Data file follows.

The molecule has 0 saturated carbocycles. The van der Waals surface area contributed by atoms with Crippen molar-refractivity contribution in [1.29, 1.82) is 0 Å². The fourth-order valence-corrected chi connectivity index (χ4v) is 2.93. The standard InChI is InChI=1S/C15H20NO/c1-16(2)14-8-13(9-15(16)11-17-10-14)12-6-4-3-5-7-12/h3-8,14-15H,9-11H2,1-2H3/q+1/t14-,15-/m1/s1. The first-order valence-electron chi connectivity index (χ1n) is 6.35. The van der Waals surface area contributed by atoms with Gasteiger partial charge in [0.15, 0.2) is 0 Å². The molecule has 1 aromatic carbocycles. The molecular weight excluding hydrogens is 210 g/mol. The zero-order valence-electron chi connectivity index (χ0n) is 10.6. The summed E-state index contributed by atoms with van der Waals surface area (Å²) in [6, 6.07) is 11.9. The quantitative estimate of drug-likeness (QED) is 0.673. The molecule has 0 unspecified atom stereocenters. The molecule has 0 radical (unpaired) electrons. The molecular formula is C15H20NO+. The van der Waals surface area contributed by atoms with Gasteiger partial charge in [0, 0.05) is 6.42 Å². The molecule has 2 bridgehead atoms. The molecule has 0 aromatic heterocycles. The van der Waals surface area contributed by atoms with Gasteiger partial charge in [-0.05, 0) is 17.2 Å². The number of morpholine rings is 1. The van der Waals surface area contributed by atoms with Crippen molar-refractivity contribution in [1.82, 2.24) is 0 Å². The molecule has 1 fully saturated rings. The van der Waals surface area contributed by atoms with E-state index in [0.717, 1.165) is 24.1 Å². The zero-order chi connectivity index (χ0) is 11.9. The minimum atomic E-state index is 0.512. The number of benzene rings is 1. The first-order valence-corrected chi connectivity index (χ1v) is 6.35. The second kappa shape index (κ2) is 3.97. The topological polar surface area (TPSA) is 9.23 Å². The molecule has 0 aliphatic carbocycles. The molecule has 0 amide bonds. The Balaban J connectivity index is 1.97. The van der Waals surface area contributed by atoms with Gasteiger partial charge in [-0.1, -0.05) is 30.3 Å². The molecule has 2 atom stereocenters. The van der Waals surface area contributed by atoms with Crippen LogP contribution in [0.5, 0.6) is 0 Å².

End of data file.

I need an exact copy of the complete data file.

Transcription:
The molecule has 0 saturated carbocycles. The van der Waals surface area contributed by atoms with Crippen molar-refractivity contribution in [1.29, 1.82) is 0 Å². The fourth-order valence-corrected chi connectivity index (χ4v) is 2.93. The standard InChI is InChI=1S/C15H20NO/c1-16(2)14-8-13(9-15(16)11-17-10-14)12-6-4-3-5-7-12/h3-8,14-15H,9-11H2,1-2H3/q+1/t14-,15-/m1/s1. The first-order valence-electron chi connectivity index (χ1n) is 6.35. The van der Waals surface area contributed by atoms with Gasteiger partial charge in [0.15, 0.2) is 0 Å². The molecule has 1 aromatic carbocycles. The molecular weight excluding hydrogens is 210 g/mol. The zero-order valence-electron chi connectivity index (χ0n) is 10.6. The summed E-state index contributed by atoms with van der Waals surface area (Å²) in [6, 6.07) is 11.9. The quantitative estimate of drug-likeness (QED) is 0.673. The molecule has 0 unspecified atom stereocenters. The molecule has 0 radical (unpaired) electrons. The molecular formula is C15H20NO+. The van der Waals surface area contributed by atoms with Gasteiger partial charge in [0, 0.05) is 6.42 Å². The molecule has 2 bridgehead atoms. The molecule has 0 aromatic heterocycles. The van der Waals surface area contributed by atoms with Gasteiger partial charge in [-0.05, 0) is 17.2 Å². The number of morpholine rings is 1. The van der Waals surface area contributed by atoms with Crippen molar-refractivity contribution in [1.82, 2.24) is 0 Å². The molecule has 1 fully saturated rings. The van der Waals surface area contributed by atoms with E-state index in [0.717, 1.165) is 24.1 Å². The zero-order chi connectivity index (χ0) is 11.9. The minimum atomic E-state index is 0.512. The number of benzene rings is 1. The first-order valence-corrected chi connectivity index (χ1v) is 6.35. The second kappa shape index (κ2) is 3.97. The topological polar surface area (TPSA) is 9.23 Å². The molecule has 0 aliphatic carbocycles. The molecule has 0 amide bonds. The Balaban J connectivity index is 1.97. The van der Waals surface area contributed by atoms with Gasteiger partial charge in [-0.1, -0.05) is 30.3 Å². The molecule has 2 atom stereocenters. The van der Waals surface area contributed by atoms with Crippen LogP contribution in [0.5, 0.6) is 0 Å².